Mosaic Origins of a Complex Chimeric Mitochondrial Gene in Silene vulgaris


Chimeric genes are significant sources of evolutionary innovation that are normally created when portions of two or more protein coding regions fuse to form a new open reading frame. In plant mitochondria astonishingly high numbers of different novel chimeric genes have been reported, where they are generated through processes of rearrangement and recombination. Nonetheless, because most studies do not find or report nucleotide variation within the same chimeric gene, evolution after the origination of these chimeric genes remains unstudied. Here we identify two alleles of a complex chimera in Silene vulgaris that are divergent in nucleotide sequence, genomic position relative to other mitochondrial genes, and expression patterns. Structural patterns suggest a history partially influenced by gene conversion between the chimeric gene and functional copies of subunit 1 of the mitochondrial ATP synthase gene (atp1). We identified small repeat structures within the chimeras that are likely recombination sites allowing generation of the chimera. These results establish the potential for chimeric gene divergence in different plant mitochondrial lineages within the same species. This result contrasts with the absence of diversity within mitochondrial chimeras found in crop species.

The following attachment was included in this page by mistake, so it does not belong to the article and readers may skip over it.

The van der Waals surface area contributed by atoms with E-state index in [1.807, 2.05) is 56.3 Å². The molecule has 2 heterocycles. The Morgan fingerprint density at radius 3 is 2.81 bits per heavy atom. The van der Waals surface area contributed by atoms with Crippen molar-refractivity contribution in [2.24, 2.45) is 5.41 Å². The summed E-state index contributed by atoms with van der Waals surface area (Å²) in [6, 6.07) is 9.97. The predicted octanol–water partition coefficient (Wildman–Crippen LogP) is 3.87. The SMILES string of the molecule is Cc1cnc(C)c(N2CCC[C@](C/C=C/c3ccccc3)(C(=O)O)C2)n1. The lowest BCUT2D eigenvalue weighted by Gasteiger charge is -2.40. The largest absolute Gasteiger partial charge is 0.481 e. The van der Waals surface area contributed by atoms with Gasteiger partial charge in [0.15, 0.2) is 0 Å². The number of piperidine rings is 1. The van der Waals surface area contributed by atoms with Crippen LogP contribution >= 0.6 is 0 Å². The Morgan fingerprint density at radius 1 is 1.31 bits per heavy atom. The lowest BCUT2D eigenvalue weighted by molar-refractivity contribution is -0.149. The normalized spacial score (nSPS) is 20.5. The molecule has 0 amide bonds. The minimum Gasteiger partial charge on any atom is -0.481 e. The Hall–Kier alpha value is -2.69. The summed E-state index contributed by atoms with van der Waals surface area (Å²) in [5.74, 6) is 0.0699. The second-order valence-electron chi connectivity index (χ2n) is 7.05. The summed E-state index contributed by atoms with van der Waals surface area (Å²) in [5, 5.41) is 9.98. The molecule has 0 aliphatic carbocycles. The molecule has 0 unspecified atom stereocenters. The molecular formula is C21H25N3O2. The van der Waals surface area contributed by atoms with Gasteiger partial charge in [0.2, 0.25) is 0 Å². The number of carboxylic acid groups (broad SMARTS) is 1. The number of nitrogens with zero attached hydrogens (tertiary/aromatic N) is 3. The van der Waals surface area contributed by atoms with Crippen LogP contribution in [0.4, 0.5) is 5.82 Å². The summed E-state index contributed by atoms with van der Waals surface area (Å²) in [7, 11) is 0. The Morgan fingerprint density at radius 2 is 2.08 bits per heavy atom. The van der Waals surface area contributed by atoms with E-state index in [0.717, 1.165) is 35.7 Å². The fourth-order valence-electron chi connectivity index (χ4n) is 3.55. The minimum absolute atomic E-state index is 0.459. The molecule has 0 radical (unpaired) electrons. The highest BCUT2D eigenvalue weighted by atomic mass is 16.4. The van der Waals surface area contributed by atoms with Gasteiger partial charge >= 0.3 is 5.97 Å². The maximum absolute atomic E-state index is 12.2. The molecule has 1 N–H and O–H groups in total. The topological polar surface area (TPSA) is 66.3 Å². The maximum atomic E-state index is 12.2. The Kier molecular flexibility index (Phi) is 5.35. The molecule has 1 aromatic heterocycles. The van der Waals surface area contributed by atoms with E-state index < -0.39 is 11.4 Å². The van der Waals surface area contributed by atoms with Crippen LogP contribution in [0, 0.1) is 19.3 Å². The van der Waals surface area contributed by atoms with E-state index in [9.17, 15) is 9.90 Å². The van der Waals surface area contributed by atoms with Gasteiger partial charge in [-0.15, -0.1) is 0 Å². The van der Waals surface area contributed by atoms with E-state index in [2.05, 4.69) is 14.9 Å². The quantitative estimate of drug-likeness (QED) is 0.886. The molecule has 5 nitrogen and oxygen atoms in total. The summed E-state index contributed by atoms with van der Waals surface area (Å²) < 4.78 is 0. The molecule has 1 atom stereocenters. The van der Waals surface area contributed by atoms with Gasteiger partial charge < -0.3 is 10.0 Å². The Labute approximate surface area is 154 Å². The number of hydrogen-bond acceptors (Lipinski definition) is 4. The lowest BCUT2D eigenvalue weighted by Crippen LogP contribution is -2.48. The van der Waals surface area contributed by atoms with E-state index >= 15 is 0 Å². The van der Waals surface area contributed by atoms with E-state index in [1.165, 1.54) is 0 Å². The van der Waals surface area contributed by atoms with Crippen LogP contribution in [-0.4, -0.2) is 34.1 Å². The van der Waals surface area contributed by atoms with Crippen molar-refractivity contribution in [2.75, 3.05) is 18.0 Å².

© 2012 Storchova et al. This is an open-access article distributed under the terms of the Creative Commons Attribution License, which permits unrestricted use, distribution, and reproduction in any medium, provided the original author and source are credited.


Polymerase Chain Reaction, Mitochondria, Genomics, Chimeric Genes, Gene Conversion, Probe Hybridization, Silene, Evolutionary Genetics


Storchova H, Müller K, Lau S, Olson MS (2012) Mosaic Origins of a Complex Chimeric Mitochondrial Gene in Silene vulgaris. PLoS ONE 7(2): e30401.